This week’s Budget seeks to build on the strong foundation established by the original emergency Budget, addressing the need to help those who aspire work hard, as the Chancellor said. It is a Budget to help families. Indeed, as we have heard, the personal allowance, which has been raised to £10,000, will help, as there will be a tax cut for more than 24 million families—or, in my constituency, 38,391 families. Families, in fact, will pay roughly £700 less than they did in 2010—2.7 million families will be taken out of tax altogether, or, in my constituency, 3,905 families. Fuel duty will be frozen, saving people, particularly in rural areas in my constituency, £7 every time they fill up the tank, compared with what would have been under Labour.
We will help a typical family with two children under 12 with child tax credit to the tune of £2,400— 2.5 million families will benefit from that. There is help, too, to enable people to get on the housing ladder, with the shared equity scheme that the Government have proposed, as well as the mortgage guarantee scheme. It is a Budget to help businesses. The new £2,000 employment allowance will help the average business to hire an extra person for £22,400 or, hopefully, four young people on the minimum wage. I pay tribute to Lottie Dexter and the Million Jobs campaign, which tries to help young people to get back into work.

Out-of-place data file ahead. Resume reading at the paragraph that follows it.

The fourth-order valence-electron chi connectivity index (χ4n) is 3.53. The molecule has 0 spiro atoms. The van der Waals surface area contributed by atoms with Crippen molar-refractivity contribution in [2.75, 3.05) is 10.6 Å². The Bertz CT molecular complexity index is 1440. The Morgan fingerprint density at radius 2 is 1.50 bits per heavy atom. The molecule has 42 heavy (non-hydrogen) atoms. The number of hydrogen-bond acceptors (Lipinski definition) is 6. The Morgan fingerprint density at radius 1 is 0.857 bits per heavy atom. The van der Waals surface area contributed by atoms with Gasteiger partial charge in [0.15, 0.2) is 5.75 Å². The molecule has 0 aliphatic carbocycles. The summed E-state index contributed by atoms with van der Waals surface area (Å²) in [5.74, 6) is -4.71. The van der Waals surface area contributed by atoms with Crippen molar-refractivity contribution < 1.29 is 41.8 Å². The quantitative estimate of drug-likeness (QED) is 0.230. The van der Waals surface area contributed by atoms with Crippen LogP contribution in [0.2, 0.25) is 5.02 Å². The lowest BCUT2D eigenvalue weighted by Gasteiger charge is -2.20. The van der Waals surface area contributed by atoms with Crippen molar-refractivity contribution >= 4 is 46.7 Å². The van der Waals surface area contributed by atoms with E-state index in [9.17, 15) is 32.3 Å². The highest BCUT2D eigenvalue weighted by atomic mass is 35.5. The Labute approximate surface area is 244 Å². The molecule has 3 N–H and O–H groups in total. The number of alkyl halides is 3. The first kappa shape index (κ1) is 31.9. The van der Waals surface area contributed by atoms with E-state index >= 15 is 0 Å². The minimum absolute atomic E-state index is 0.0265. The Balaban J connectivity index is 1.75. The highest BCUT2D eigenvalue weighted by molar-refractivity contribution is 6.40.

Some 450,000 small businesses and a third of employees will pay no jobs tax at all. Corporation tax will be driven down from 28% to 20% by 2015, which will make it the lowest such tax in any G20 country. Help to Buy will help the building industry which, we all know, has been struggling. In my constituency—the constituency of white van man and Essex man—I have many entrepreneurs such as electricians and plumbers, and the scheme will help them to secure much needed work. There is help, too, for angel investors and entrepreneurs. I have been plugging the seed enterprise investment scheme, and on capital gains tax for reinvestment in qualifying schemes there will be another holiday for another year. I commend that measure.